"Father of Lies" Book Review
Written by Gabino Iglesias
Published by Coffee House Press
Written by Brian Evenson
1998, 200 pages, Fiction
Released on February 9th, 2016
Horror can be gory, creepy, understated, supernatural, cosmic, and a long list of others. However, the most effective horror is that which possesses both an undeniable element of plausibility and a cultural proximity that combine to make it as real and immediate as a next-door neighbor. Brian Evenson’s Father of Lies belongs to this group of select novels. Furthermore, it’s packed with the kind of psychological tension that creates classics and a critique of organized religion that’s too loud, clear, and sharp to ignore.
Provost Eldon Fochs is a husband, father, and man of God who helps youngsters find, or stay, on the right. Unfortunately, he may also be an insane sexual predator and murderer. His therapist, Alexander Feshtig, isn't sure about the murderer part and wants to explore the way Fochs’ dreams eerily resemble true crimes, but his church wants to keep whatever he finds under wraps in order to protect Fochs, which is to say its reputation. With one girl dead and the mothers of two boys refusing to drop the issue of their sons’ sexual abuse even after the upper echelons of the church’s hierarchy have threatened them with excommunication, it seems like Fochs will be exposed for whatever he has done, but making that happen is almost impossible when the institution he works for is willing to do whatever it takes to protect its image.
Father of Lies was originally published in 1998 and has never gone away. Luckily, a new generation of readers and those who might have missed it until now will get a chance to read a wonderful new edition from Coffee House Press that comes with the reissue of two more Evenson novels (Last Days and The Open Curtain) and his stunning new short story collection, A Collapse of Horses. Surprisingly, the writing in Father of Lies is as fresh and relevant as it was in 1998, and organized religion is still facing the same horrible problems with pedophilia, which make it must-read for anyone who hasn’t done so yet.
Evenson wastes no time letting readers know that they’ll be dealing with a troubled man whose ideas are enough to make the average reader want to lock him away forever. However, this straightforwardness in regard to Fochs is not enough to eliminate the mysterious aura of the narrative and even enhances the eerie, surreal moments that come much later in the story. Also, knowing what’s inside the Provost’s head, and understanding that he’s not alone and is far from being an unheard of kind of monster, accentuates the discomfort caused by a plethora of passages:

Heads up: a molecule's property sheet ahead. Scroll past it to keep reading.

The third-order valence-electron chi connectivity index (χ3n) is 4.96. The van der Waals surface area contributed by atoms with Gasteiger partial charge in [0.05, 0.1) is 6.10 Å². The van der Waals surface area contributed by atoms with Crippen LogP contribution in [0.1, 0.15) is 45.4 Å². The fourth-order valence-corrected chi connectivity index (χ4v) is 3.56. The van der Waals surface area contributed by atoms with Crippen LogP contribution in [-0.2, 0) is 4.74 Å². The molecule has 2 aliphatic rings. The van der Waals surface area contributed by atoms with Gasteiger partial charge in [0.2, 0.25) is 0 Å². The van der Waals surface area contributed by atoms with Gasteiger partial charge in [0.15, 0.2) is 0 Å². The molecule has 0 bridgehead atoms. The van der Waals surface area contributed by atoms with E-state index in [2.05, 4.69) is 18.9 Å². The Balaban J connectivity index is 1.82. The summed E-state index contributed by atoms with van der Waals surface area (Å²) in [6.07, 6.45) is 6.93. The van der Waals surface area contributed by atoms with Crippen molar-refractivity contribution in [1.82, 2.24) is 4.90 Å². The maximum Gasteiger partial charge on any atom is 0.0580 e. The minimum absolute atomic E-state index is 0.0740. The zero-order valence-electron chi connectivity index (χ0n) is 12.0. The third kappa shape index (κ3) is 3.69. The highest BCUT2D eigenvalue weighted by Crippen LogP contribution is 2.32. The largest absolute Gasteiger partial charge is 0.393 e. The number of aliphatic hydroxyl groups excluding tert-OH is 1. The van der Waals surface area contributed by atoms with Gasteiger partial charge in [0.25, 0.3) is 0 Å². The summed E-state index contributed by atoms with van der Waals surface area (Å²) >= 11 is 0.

I can be just walking down the street and see a young child, you know, eleven or twelve, walking home from school carrying schoolbooks. I won't think anything about it. But in a block the child is still in my head and without clothing now, and in another block I am doing things to the child's body, and in another block...(a long silence). It's hard for me to talk about this. In another block the child is battered and beaten and dead.
The narrative is cerebral and sometimes dips into surreal territory, but the reader is never lost because the information comes from three perspectives: Fochs, Feshtig, and letters exchanged between the psychoanalyst and his superiors. These last communications are, even in the context of fiction, enough to elicit anger because they show the dark, secretive, dishonest nature of the church. This can also be seen in the way the church treats the mothers of the abused children. In the words of Rector Bates during a meeting with them, “Obedience to authority is the law upon which all other laws are predicated.”
Father of Lies starts out as a story about a man whose inner demons push him to commit despicable acts and quickly morphs into much more; a gripping narrative about good and evil, murder, lost innocence, corruption, paranoia, and the shield provided by the church to a man who acts against everything they are supposed to stand for. This is a complex, horrific novel that eviscerates religious obedience and, ultimately, the reader.